Last month, I picked up the phone to a scary-sounding automated voice message. The voice declared ominously that I was under investigation for tax fraud and that I risked imprisonment, before hanging up. It left me shaken, and it was only after mentioning the call to a friend that I came to realise how absurd it would be for HMRC to communicate my imminent arrest via an American-accented voicebot. A week later, I received a text claiming to be from HMRC. I hit delete.

I’ll probably never establish whether these scam messages came from the same fraudsters, but when I checked online I was surprised to find thousands of recent stories of text scams clogging inboxes across the UK. Purporting to be sent from banks, delivery companies and NHS services, these texts are designed to steal our bank details and other valuable personal data. We’ve heard from two experts in the psychology of scams to understand why this “fraud wave” is happening now, in the midst of a pandemic – and what we can do to stop it.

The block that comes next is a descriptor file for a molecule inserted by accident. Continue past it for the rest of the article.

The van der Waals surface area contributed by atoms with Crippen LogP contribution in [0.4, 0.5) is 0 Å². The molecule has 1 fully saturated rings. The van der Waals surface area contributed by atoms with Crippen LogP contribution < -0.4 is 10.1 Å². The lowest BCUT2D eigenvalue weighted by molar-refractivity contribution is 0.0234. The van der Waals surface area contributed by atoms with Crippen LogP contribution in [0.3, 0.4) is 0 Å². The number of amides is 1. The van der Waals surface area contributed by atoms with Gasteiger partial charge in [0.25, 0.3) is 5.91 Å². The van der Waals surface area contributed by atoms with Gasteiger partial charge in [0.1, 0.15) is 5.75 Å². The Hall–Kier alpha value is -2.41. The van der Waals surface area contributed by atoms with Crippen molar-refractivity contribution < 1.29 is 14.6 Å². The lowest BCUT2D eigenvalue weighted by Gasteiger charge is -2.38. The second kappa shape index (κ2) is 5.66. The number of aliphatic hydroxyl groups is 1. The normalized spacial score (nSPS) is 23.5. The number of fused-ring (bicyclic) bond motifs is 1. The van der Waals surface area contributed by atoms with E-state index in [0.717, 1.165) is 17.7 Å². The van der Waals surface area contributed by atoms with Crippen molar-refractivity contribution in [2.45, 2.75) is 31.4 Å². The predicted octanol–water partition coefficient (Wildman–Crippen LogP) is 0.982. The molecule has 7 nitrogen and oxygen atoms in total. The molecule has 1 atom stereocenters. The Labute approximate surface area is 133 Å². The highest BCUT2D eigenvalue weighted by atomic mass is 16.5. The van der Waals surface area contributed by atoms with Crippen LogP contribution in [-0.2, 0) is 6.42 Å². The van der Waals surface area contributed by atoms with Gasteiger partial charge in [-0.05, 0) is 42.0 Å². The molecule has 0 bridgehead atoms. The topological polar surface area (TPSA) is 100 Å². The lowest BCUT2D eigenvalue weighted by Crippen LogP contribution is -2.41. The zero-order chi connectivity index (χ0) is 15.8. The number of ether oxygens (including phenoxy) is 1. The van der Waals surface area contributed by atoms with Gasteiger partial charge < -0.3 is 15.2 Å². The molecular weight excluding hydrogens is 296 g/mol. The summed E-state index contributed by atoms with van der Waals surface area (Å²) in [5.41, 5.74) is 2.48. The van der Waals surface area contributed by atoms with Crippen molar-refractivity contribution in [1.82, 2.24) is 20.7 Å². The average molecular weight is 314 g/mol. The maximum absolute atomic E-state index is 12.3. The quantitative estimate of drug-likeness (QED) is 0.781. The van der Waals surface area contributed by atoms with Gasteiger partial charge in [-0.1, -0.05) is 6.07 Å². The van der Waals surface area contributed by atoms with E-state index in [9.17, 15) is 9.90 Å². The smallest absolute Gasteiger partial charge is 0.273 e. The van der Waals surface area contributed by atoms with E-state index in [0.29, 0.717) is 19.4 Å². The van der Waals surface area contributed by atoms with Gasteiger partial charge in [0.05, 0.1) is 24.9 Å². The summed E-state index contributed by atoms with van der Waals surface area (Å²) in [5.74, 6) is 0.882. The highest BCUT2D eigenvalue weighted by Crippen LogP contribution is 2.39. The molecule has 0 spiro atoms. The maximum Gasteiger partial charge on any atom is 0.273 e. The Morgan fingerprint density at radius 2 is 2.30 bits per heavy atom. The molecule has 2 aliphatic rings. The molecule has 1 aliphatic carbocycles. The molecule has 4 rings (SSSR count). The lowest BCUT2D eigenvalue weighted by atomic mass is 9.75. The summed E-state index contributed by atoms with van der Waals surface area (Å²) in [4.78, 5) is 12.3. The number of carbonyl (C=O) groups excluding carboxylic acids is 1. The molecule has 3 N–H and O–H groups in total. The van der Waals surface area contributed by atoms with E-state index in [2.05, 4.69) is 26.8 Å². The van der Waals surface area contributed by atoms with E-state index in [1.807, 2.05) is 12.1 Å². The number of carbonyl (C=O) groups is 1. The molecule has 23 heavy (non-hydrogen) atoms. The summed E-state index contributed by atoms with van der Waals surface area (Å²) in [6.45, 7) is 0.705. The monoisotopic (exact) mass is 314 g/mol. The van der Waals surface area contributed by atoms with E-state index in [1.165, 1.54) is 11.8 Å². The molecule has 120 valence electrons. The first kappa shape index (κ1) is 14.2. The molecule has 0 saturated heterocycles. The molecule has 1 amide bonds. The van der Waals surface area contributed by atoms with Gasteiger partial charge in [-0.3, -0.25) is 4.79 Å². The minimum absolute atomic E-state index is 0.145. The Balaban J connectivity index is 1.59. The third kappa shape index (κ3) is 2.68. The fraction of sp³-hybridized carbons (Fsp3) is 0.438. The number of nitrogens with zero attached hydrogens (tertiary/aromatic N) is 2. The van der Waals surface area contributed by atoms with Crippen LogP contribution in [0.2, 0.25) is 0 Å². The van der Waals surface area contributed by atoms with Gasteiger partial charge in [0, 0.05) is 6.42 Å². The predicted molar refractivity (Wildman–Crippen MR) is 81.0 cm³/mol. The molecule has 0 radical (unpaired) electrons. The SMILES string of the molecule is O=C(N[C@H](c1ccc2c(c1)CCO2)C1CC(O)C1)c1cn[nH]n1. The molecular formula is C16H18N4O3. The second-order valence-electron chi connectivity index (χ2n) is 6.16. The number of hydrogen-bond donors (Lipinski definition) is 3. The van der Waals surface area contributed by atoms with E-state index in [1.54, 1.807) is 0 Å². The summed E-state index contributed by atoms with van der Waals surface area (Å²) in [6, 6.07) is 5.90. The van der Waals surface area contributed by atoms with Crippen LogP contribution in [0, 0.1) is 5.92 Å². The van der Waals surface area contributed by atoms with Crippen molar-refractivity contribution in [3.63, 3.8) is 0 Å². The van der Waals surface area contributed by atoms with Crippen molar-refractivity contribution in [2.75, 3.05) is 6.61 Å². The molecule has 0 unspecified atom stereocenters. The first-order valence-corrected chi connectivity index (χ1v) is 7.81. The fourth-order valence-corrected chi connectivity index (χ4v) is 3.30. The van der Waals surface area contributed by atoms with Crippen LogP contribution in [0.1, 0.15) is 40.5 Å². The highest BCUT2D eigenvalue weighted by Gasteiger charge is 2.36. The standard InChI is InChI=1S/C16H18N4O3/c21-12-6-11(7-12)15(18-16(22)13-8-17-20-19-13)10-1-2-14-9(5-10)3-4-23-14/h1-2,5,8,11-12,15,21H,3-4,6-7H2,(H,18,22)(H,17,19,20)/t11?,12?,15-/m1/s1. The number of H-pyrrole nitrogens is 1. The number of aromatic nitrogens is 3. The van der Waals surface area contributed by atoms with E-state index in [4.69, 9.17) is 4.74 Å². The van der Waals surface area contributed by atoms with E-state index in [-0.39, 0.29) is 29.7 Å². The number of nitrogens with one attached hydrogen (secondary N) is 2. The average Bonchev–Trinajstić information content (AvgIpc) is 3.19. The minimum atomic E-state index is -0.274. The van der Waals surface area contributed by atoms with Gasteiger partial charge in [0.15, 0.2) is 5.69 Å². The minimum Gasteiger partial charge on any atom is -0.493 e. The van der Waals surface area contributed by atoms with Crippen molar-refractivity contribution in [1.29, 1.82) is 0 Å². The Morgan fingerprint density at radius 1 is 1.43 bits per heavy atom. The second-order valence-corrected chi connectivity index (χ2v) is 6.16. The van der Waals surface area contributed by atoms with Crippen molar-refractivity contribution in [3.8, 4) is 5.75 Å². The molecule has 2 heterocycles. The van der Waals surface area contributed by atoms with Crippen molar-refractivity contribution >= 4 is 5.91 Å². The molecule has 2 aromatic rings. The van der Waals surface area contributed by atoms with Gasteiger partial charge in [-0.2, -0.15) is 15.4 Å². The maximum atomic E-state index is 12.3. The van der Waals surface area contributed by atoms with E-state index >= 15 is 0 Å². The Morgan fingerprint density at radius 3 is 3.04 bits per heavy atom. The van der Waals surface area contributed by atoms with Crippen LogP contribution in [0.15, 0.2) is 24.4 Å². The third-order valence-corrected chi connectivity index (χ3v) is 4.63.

If the pandemic has been a playground for fraudsters, it’s been something quite different for dogs, who’ve had little contact with anyone but their owners for months. With those owners now returning to work, pets are showing signs of stress, but thankfully there are ways to help them relax. And we hear why pandemic recovery plans should be seen as a once-in-a-lifetime opportunity to change the status quo, rather than a way to return us all to business as usual.

Alex King

Commissioning Editor, Science + Technology


Why are there so many text scams all of a sudden?

Gareth Norris, Aberystwyth University; Alexandra Brookes, Aberystwyth University

Crude text scams, sent en masse, only have to work a handful of times to make criminals significant sums of cash.

Shutterstock/James Kirkikis

Stressed pets: how to keep your dogs relaxed when leaving them alone

Niki Khan, Nottingham Trent University; Jenna Kiddie, University of Cumbria

Dogs that have grown used to being around humans all the time might suffer from separation anxiety.


COVID-19 has shown that following the same road will lead the world over a precipice

Ian Goldin, University of Oxford

The task now is to turn the reactive response to the health and economic emergencies into a proactive set of policies and actions.

Health + Medicine

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